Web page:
Shen and her colleagues asked the workers how they envisioned success in their careers and how they managed their career development. The core question presented to each was, “Looking back at your career experiences, what would you describe as success?” Following the interviews, the researchers classified the themes that emerged into 11 main categories and for each country the top four categories were identified. Some of the meanings of career success emerged as “universalist,” referred to in worker interviews in all or most of the countries, and some others were “contextualist,” found only in a handful or just one of the countries. If two categories had an equivalent frequency in one country, they both were assigned the same ranking.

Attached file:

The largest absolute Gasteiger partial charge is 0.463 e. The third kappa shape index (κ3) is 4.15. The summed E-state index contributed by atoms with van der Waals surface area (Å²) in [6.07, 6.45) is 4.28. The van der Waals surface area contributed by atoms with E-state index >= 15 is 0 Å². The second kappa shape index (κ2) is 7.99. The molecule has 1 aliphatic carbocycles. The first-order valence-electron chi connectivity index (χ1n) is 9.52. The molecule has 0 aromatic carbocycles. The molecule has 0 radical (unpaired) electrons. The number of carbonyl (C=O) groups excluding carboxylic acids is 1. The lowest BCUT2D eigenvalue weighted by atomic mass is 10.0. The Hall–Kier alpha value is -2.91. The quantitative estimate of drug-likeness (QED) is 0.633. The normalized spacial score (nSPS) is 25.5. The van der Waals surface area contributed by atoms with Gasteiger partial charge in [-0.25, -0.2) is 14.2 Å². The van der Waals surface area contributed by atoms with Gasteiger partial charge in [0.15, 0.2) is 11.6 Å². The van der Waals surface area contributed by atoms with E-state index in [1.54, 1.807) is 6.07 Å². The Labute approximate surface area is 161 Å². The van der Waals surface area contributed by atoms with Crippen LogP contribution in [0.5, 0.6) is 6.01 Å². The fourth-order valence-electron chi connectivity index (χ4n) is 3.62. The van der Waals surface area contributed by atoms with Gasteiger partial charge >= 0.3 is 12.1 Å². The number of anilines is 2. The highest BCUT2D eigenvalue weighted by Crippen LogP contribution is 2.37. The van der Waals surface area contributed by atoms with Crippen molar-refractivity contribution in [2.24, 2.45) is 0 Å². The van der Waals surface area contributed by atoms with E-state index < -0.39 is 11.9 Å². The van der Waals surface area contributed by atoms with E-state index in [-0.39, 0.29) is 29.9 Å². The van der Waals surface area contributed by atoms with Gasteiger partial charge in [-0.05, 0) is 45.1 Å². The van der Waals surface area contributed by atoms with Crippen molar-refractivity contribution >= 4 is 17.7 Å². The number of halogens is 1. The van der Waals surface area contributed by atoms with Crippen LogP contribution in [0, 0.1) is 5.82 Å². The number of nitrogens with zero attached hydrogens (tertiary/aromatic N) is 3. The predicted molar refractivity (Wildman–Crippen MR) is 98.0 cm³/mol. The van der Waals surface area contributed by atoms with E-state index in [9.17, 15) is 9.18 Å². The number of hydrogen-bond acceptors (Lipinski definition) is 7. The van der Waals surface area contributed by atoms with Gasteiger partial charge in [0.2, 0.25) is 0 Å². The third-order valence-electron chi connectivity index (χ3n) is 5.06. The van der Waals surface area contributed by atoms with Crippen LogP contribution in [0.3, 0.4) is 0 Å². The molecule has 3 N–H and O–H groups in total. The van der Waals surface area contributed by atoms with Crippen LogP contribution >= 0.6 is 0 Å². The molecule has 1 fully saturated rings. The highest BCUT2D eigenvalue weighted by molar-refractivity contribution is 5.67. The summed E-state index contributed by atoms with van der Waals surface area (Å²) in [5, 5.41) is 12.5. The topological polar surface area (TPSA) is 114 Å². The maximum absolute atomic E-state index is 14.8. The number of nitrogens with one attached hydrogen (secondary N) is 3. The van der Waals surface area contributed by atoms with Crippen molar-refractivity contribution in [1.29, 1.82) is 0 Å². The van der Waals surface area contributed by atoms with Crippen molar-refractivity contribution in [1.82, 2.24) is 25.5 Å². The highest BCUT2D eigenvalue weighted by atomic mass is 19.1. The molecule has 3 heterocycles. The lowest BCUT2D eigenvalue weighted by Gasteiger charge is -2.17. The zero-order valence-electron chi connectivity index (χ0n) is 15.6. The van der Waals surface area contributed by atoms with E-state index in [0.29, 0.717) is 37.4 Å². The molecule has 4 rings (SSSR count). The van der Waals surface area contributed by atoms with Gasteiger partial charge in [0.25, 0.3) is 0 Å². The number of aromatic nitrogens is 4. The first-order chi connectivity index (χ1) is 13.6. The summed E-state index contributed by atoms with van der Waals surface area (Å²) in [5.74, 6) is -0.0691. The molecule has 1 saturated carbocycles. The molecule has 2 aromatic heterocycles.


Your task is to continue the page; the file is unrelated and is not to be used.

There were some predictable similarities and some surprising divergences. Workers in all the countries talked about “achievement” as one of their top four meanings of career success. It was ranked number one in the U.S. and six other countries, second in Serbia, third in Japan and Israel, and fourth in Spain. The next most common theme was “job task characteristics” — having work that was gratifying in terms of the responsibility, challenges, and other aspects it entailed. All nationalities interviewed discussed this as one of the top four categories except for Malaysia and South Africa. It ranked first in Japan and Israel, second in the U.S. and four other countries, and third in Austria and Mexico.